Today, the exhibition “A Visit to the History of Diabetes at the Centenary of the Discovery of Insulin” was inaugurated, at the main entrance of the Central Building (1st floor). The event was attended by the Director of FMUL, Fausto J. Pinto, the person responsible for organizing the exhibition and President of the Ernesto Roma Foundation, Luís Gardete Correia, and also the President of the APDP (Association for the Protection of People with Diabetes in Portugal), José Manuel Boavida, in addition to some of our professors, namely, Professor Maria do Carmo Fonseca and Professor Francisco Antunes.
At the official opening of the exhibition, Professor Fausto J. Pinto expressed appreciation for the fact that the exhibition started at our Faculty, which trained not only the main people responsible for the initiative (Luís Gardete and José Manuel Boavida), but also Ernesto Roma, the doctor who was a pioneer in the treatment of diabetes in Portugal, as highlighted by Fausto J. Pinto in his inaugural speech.
In addition to "recalling the importance of the discovery of insulin", the Director of FMUL underlined the fact that it was a discovery that was the at the genesis of 3 Nobel Prizes, "and that its discoverers are controversial".
Highlighting “the link between scientific advancement and its impact on the treatment of a disease that was fatal at the time”, Fausto J. Pinto stated that “scientific and technological advances and their translation into clinical terms will continue to be an objective in Medicine”.
Despite all the advances, the reality of Diabetes in Portugal still presents “great challenges”, according to the Professor.
“It is a privilege to be able to launch an exhibition in an area as important as this and that, in the end, enriches what is one of the attributes of an academic institution, which is to promote knowledge and naturally help its dissemination so that we can continue to progress in scientific and medical terms, and build the best future for generations to come”, concluded Fausto J. Pinto, praising an initiative that dignifies the Faculty of Medicine of the University of Lisbon.
Taking the floor, Luís Gardete described a “doubly exciting” moment, when his passion for the study of history culminated in his return to the Faculty where he concluded the degree 52 years ago.
Luís Gardete highlights the fact that the discovery of insulin not only “gave people back their lives”, but also enabled “their integration into society”. “As we know, people died before the discovery of insulin and type 1 diabetes was prevalent. Type 2 diabetes was less prevalent and appeared mainly in wealthy groups at court”, he said, revealing that King D. Carlos suffered from type 2 diabetes.
Recognizing that there was a lot more History to tell, “we tried to make a historical summary, starting with the oldest description of Diabetes, then we went step by step pointing out small discoveries, because everything advanced in the late 19th century, beginning of the 20th century”, he explained, mentioning, in particular, the contribution of Paul Langerhans, as well as the “three individuals who have been forgotten and who should have had a small part of the Nobel Prize, Gley [Eugéne Gley], Zuelzer [Georg Ludwig Zuelzer] and Paulesco [Nicolae Paulesco]”.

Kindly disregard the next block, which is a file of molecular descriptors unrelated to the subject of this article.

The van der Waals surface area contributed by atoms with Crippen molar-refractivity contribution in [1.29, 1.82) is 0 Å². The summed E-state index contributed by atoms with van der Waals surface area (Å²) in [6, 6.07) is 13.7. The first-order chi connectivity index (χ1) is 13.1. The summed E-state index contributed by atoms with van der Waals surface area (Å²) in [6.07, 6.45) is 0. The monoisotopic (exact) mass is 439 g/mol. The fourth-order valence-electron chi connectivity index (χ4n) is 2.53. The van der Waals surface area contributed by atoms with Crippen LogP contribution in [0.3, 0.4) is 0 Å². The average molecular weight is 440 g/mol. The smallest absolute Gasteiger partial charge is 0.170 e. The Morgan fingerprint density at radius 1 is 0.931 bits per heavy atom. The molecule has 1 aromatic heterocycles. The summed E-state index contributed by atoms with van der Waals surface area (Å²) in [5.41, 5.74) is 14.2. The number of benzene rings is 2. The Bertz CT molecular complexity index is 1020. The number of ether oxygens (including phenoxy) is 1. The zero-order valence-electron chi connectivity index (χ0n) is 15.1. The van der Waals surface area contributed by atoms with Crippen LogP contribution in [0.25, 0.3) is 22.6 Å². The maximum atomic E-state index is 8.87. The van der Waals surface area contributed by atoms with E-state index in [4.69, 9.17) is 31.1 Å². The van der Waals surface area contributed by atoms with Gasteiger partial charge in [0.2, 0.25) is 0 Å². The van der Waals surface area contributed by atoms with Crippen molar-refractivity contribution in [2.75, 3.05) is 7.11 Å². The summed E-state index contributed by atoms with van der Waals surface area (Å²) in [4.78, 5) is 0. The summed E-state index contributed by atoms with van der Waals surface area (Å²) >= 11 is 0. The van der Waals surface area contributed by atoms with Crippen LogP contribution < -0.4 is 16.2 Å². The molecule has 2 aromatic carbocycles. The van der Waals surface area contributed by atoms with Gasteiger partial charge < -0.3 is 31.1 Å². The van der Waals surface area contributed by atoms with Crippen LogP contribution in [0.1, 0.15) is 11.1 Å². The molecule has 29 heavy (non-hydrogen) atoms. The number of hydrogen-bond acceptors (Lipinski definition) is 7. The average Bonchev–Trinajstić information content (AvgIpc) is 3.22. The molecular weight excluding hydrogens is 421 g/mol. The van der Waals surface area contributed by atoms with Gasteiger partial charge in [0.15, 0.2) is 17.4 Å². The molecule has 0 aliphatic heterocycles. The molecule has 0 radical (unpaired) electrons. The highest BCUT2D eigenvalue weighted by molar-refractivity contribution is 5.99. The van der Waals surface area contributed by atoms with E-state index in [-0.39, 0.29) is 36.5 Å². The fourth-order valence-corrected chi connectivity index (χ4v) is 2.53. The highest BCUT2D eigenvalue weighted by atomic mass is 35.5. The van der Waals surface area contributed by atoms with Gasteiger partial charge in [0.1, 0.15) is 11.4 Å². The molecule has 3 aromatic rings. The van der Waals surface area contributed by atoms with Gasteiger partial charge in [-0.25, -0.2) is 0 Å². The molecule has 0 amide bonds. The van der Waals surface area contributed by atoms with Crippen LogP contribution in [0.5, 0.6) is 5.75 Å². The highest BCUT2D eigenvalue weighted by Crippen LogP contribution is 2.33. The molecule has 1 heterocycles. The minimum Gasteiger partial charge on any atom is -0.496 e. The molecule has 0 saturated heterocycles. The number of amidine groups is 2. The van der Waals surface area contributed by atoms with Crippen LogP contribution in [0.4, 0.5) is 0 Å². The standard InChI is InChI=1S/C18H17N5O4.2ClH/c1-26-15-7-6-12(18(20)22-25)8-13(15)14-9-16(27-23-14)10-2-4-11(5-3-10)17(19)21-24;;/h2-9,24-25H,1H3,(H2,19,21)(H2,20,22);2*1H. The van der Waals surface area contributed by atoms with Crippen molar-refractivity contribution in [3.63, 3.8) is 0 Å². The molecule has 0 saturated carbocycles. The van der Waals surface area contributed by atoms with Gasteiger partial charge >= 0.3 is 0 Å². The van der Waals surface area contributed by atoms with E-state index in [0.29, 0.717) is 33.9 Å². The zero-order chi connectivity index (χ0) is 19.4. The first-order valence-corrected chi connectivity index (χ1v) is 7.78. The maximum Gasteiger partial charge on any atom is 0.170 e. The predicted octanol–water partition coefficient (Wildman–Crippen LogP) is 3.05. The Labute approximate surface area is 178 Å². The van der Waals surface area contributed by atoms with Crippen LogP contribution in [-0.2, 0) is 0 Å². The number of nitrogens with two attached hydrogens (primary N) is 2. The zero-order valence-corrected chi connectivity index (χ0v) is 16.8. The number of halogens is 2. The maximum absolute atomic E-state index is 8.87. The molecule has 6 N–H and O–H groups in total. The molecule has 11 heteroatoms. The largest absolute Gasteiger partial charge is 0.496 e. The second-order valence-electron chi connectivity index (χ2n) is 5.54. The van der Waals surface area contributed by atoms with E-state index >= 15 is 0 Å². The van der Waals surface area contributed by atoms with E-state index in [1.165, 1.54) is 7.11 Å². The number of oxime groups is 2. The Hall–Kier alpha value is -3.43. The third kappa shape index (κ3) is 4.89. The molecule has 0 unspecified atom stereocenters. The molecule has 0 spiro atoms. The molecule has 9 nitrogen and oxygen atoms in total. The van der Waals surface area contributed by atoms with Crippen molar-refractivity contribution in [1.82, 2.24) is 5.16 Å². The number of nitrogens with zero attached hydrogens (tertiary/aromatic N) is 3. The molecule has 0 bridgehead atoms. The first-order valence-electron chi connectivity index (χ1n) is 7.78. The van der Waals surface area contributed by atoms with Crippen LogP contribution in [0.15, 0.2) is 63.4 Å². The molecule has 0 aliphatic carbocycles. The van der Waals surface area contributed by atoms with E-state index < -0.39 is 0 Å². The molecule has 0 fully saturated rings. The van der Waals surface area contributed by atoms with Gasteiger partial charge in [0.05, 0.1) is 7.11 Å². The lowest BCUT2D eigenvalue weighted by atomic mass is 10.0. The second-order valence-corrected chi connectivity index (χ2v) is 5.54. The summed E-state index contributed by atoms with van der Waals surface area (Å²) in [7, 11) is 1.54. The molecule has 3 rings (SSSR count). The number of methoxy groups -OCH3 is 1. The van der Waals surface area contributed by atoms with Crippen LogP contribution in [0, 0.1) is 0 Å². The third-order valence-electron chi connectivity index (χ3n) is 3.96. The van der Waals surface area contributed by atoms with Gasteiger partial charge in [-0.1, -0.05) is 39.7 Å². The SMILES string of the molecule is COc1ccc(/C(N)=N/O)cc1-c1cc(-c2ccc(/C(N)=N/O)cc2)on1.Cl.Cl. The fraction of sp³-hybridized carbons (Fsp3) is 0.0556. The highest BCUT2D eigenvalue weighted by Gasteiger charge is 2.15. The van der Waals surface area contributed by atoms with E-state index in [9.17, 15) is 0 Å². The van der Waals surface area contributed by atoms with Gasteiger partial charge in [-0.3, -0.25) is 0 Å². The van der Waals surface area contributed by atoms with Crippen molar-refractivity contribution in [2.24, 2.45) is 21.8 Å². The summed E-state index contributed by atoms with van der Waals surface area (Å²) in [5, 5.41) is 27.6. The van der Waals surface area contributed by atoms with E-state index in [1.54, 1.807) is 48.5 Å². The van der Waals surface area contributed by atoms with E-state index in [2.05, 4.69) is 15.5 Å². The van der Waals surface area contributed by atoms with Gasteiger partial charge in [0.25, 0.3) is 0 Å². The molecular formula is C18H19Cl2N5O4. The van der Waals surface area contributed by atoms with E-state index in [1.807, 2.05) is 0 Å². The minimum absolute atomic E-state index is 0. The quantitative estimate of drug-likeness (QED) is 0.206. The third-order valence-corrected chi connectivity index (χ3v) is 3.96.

Luís Gardete also echoed the essential contribution of Dr Ernesto Roma, responsible for the creation of the Poor Diabetic People Protective Association. “He came from the United States to Portugal in 1925 and realized that insulin saved people, but the poor had no money to buy it, so he created this Association, and people who came to the Association had to bring a poverty certificate”, he explained, alluding to all the work involved in“ diabetes management ”and which goes beyond the therapeutic sphere.
In turn, José Manuel Boavida, President of the APDP, established the interesting parallel between the short time between the discovery of insulin and its practical application and the current situation of the vaccine against Covid-19. “It is not the first time in the history of Science that, when the importance of an intervention is realized, it comes into existence and we are able to overcome all limitations”, he said, showing his availability to create synergies and future projects with our Faculty.
Maria do Carmo Fonseca, Professor and Principal Investigator, praised the initiative, highlighting the importance of “using the past to prepare the future”, a principle on which she added the contribution of gene therapy, whose progress suggests that, in the future, the administration of insulin to diabetics (type 1) may be replaced by inoculation of the missing genetic material in the cells.
After the speeches were over, there was a visit to the 10 panels that form the exhibition and portray a summary of the history of Diabetes until the revolutionary discovery of insulin.
It should be noted that the Executive Committee for the Celebrations of the Centenary of the Discovery of Insulin (which includes the Ernesto Roma Foundation) has several activities scheduled throughout the year and integrates persons who have conducted important activities with scientific institutions and societies associated with diabetes treatment.
The centenary celebrations of the discovery of insulin are also sponsored by the International Diabetes Federation.
The next stop of the exhibition will be the Faculty of Medicine of the University of Porto, at the de S. João Hospital Centre, where it can be visited between 1-23 February.